National Mammal Week 2020: Day 10: Islands
Mammal Society Vice Chair and Biosecurity & Invasives Manager of South West Water Kate Hills writes about islands, their endemics and invasive species…
This summer I went to the Isles of Scilly with the family, but also to hunt out a couple of key mammals, the first being the ‘Scilly shrew’. This fascinating little mammal, also known as the Lesser White-Toothed Shrew (Crocidura suaveolens), is the only shrew found in the Isles of Scilly (but is also found on the Channel islands). It was probably introduced by boats, from France or Northern Spain but there are archaeological remains of this shrew from the Bronze Age. This shrew is also distinctive because it does not have red-tipped teeth and is the most grey in colour. They are active day and night and may be heard, even if they are not seen. They are found on the larger islands and I’ve seen them on St Mary’s and Tresco. This shrew can be found in a range of terrestrial habitats where there is suitable cover and can be found on shores. The Scilly shrew is an insectivore and key foods include sand hoppers found along the shore line, and snails and slugs, so may be considered a gardeners friend. Many locals don’t like the shrews in their house and consider them intruding vermin. I was delighted to be given adult and baby Scilly shrew corpses on the last day of my week’s holiday in the Isles of Scilly – which will make guest appearances at Cornwall and Devon Mammal Group events (when we are allowed to meet again).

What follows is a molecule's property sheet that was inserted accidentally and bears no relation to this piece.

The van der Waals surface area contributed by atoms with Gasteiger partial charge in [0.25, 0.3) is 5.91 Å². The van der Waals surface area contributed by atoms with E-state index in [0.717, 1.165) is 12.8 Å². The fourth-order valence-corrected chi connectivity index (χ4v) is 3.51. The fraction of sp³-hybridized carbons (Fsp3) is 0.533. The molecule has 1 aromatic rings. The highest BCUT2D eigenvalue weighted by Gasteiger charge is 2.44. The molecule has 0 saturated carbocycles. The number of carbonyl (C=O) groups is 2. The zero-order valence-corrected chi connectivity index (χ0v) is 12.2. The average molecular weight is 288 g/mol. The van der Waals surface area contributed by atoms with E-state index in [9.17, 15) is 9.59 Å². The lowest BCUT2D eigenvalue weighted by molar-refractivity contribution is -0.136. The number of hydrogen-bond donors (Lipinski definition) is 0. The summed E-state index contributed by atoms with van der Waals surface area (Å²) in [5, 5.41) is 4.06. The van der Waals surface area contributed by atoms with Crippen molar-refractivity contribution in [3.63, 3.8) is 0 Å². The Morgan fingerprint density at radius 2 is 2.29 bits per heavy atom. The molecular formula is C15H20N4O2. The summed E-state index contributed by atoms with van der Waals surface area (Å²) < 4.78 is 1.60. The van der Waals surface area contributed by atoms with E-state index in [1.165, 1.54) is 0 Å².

Invasive Non-Native Species (INNS) are plant or animals (terrestrial, fresh water or marine) that have been moved from their place of origin by humans, accidentally or intentionally, and have a negative impact on the environment, the economy or health. INNS can thrive if they have no natural predators, competitors or diseases to control them and they can have a greater impact on islands as island species can be small, localised or highly specialised and therefore more vulnerable. Invasive mammals can have a disproportionately large impact and there are three INNS mammals in the Isles of Scilly: brown rat, rabbit and hedgehog.
Brown rat (Rattus norvegicus)
The brown rat is one of the most successful mammals world-wide, occupies a range of rural and urban habitats and has a close association with humans. Rats are recognised pests with negative economic impacts on food, crops and property. They also impact on human health and spread disease. They can have a negative impact on the environment and in 2013 the Isles of Scilly Seabird Recovery Project was established to protect shearwaters, petrels and puffins. Rats were successfully eradicated from St Agnes and Gugh and chicks were successfully recorded in 2014. We only saw a live rat once on this trip, on a small island, at high tide, on our nearest beach Porthloo.
Rabbit (Oryctolagus cuniculus)
Rabbits have recently been confirmed as being introduced to GB by the Romans. They have long been associated with islands, where they introduced as a food store; such islands were often called Coney Island – coney is an old name for rabbit. Rabbits are found in a wide vary of habitats, but are most abundant in short grassland and arable fields, especially where there is cover such as hedges or scrub. They can be considered agricultural or garden pests. They are found on a number of the islands, and although not often seen they leave visible droppings. We regularly saw rabbits in a couple of places on St Marys, but only 2 each time; I thought they would be more abundant. Rabbits are widespread in GB, however, they are declining and there are concerns and they are classified as ‘near threatened’ in Scotland and ‘vulnerable’ in England, on the IUCN* red list.